Notre Dame senior center Jacob Vicknair started to feel the finality of the moment Monday after returning home from practice with his father Ricky Vicknair, a Pioneers assistant coach.
“We talked about football like we always do,” Jacob Vicknair said. “Then I looked at him and said it was the last Monday (practice) ever. It’s crazy to think I was sitting in the film room with him when I was 8 years old saying, ‘I want to play for a state championship’ and here we are. I said let’s go do it and finish with a bang.”
Jacob Vicknair would love nothing more than to write a fairy tale end to his career, leading No. 3 Notre Dame (13-0) to an undefeated Division III state championship and in turn celebrate with his father, who has served as a nonfaculty coach with the Pioneers for the past 15 years.
Notre Dame meets No. 1 Riverside Academy (11-1) in the Allstate Sugar Bowl/LHSAA Prep Classic, at 1:30 p.m. Friday in the Mercedes-Benz Superdome.
“It’s almost breathtaking to think about it,” Jacob Vicknair said.
The younger Vicknair spent his formative years at the feet of his father, who joined Lewis Cook’s staff at Notre Dame in 2000 after retiring from teaching/coaching at Northside in Lafayette.
With his father serving as Notre Dame’s defensive line coach, Jacob was usually in tow, watching practices, serving as a ball boy and later began watching game film.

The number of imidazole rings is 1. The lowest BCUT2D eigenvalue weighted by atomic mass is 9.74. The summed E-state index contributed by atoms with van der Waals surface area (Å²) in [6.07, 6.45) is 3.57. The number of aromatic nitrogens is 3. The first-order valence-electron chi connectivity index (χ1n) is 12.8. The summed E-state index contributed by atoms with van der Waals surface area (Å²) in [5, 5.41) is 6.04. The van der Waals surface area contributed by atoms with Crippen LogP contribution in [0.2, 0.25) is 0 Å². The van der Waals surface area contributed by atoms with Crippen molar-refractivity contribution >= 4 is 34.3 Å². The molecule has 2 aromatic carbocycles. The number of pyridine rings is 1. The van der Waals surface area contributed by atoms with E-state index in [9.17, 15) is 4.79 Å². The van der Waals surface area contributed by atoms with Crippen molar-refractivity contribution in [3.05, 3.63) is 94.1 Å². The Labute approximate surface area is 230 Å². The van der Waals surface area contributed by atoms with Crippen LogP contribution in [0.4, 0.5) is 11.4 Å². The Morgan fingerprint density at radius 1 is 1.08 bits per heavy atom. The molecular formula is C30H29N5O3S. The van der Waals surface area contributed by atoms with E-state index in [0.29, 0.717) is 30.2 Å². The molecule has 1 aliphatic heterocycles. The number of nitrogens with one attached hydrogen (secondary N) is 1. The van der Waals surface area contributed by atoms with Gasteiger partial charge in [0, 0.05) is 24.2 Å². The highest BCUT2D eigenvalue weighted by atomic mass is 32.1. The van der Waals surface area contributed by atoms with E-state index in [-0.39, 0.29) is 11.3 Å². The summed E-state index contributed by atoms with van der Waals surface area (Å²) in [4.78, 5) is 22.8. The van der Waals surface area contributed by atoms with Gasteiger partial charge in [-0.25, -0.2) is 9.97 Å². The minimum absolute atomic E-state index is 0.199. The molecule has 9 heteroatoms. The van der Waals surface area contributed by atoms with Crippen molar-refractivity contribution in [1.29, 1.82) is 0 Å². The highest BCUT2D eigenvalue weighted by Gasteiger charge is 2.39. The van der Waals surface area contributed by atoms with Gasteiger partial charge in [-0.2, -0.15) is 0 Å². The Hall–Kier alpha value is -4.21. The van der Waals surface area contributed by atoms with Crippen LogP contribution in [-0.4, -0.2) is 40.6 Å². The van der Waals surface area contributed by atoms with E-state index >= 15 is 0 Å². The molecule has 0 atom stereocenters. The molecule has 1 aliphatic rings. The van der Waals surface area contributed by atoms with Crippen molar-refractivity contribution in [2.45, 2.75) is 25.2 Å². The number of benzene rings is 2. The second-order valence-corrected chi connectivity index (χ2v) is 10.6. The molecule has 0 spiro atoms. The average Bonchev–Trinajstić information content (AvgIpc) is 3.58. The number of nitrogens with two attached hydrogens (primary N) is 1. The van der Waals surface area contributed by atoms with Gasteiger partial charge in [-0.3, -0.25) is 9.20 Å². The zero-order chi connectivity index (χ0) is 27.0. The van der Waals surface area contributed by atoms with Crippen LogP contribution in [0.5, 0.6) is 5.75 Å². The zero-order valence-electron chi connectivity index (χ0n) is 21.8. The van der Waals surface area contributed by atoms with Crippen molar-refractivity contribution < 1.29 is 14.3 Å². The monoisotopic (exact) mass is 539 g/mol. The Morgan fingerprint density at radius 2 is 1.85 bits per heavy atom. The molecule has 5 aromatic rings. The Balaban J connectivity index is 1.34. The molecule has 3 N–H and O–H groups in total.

Because of the demands of his father’s coaching schedule, which pulled him away from many of Jacob’s youth football games, the younger Vicknair relished the day he would be united and play for his father at Notre Dame.
That alliance officially lasted two years when Jacob played defensive line for his dad, serving primarily in a reserve role when he reached a crossroads heading into his junior season.
After shaking off a proposal from Cook to move to the offensive line after his freshman year, Jacob reluctantly asked to make the same switch just before the start of his junior year.
“At first it was heart-breaking not playing for my dad,” Vicknair said. “We sat down for a whole night’s worth of conversation and decided as a family. He said he would have loved for me to play for him, but I had a chance to get meaningful snaps and possibly get a starting spot as a junior. He said to go for it, and he wouldn’t hold it against me.”
The move proved rewarding for everyone involved.
Notre Dame gained a two-year anchor for its offensive line, where the 5-foot-8, 230-pound Vicknair has earned all-district honors and made 26 consecutive starts. This season he’s helped the lead the way for an offense averaging 340 yards per game, including 250 on the ground.
“He’s as good as I’ve had at that spot,” Cook said.
Moreover, along with guidance from Notre Dame offensive line coach Todd Gray, Vicknair’s development can also be attributed to the influence of his life-long coach. They watched film together with his father making suggestions on the finer points of the position with the hope of helping him improve as a player and creating one lasting memory together.
“He said he would still work with me and here we are with a chance to accomplish the goal we set out when I was a ball boy,” Vicknair said. “It would be nice to finish the chapter with him with a win. It’s been the best ride of my life.”